10:12 AM CDT, July 10, 2012
A controversial Indiana law that would keep low-income women from using federal Medicaid benefits to receive any kind of reproductive medical care from Planned Parenthood is unacceptable because it denies women the freedom to choose their health care providers, according to a federal hearing officer.
In June 2011, the Centers for Medicare and Medicaid Services (CMS) of the Department of Health and Human Services ruled the state law, which would alter the way Medicaid is run in Indiana, violates federal laws, making it unacceptable.
The state has argued the law, HEA 1210, simply intended to block Medicaid money from going toward abortions, and filed an administrative appeal to CMS to reassess the ruling.
"Like any other petitioner who is entitled to a hearing, the State of Indiana appreciated the opportunity to try to explain to CMS the Indiana Legislature's public policy decision that private providers ought not indirectly subsidize abortion procedures through Medicaid dollars and that the legislation had that separation in mind," Indiana Attorney General Greg Zoeller said in a statement.
Overseeing the administrative appeal, Hearing Officer Benjamin Cohen said that the law violated a federal requirement that individuals must have the liberty to obtain care from any qualified provider, and recommended CMS administrators uphold their original ruling.
"Indiana's own Legislative Services Agency advised prior to the passage of HEA 1210 that, in fact, 'Federal law permits states to define a qualified provider, but requires that this definition is related to a provider's ability to perform a service and not what services are provided,'" Cohen wrote in his recommendation.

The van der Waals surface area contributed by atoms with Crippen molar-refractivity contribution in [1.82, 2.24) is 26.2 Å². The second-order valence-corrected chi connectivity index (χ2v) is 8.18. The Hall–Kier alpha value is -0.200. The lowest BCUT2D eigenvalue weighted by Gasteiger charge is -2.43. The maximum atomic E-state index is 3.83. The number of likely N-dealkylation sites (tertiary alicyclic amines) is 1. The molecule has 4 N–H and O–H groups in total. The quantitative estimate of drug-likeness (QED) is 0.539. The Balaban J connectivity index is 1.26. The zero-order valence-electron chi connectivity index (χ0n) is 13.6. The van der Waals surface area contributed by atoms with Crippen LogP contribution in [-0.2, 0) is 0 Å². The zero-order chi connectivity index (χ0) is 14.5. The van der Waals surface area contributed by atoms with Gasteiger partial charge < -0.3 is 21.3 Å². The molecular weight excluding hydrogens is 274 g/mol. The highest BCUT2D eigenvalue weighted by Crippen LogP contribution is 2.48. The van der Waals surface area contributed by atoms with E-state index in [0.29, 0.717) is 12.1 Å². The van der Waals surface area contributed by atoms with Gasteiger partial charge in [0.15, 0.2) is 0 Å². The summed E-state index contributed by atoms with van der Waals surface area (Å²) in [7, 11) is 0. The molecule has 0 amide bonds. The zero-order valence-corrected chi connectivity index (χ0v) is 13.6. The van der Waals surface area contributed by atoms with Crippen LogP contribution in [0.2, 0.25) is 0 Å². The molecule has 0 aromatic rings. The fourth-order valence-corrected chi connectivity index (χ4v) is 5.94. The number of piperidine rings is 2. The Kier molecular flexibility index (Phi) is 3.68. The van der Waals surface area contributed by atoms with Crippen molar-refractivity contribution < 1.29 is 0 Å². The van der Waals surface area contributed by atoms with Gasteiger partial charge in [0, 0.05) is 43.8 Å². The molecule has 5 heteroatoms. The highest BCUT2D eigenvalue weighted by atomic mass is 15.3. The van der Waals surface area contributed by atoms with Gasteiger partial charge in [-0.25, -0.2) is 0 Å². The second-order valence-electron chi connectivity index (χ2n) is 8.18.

The restrictive state law, signed in May 2011 by Republican Gov. Mitch Daniels, was designed to keep clinics run by Planned Parenthood from performing abortions, because any that did so would lose virtually all Medicaid-funded business.
In addition to the Medicare restrictions, the bill also bans abortions after the 20th week of pregnancy, with exceptions for the life or health of the mother.
"CMS has informed Indiana that their proposed Amendment is not in compliance with federal law. We are working with Indiana and fully expect that the State will follow the federal law that sets the conditions for its receipt of over $4 billion in Federal Medicaid funds," CMS said in a statement.
The attorney general's office pointed out in its own statement, it still has a chance to file an exception to Cohen's recommendation before the CMS Administrators makes a final decision.
Federal law already bans Medicaid funds to pay for abortions in most instances, but Indiana's law is more restrictive. The measure specifically blocks the Indiana Department of Health from signing contracts with any group performing abortions, with the exception of hospitals and ambulatory surgical centers.
"We are gratified by the federal government's decision and thrilled that (Planned Parenthood of Indiana) continues to be able to provide preventive health care to our patients. Through its appeal, the State was continuing its attack on women's rights and attempting to restrict access to basic, lifesaving services such as Pap tests, breast exams, STD testing and treatment, and birth control," said Planned Parenthood of Indiana President and CEO Betty Cockrum.
When HEA 1210 was signed into law in 2011, Planned Parenthood sought an injunction to block enforcement until appeals could be filed and won the legal challenge.
The Indiana attorney general's office appealed to the U.S. 7th Circuit Court of Appeals, and that ruling is still pending.
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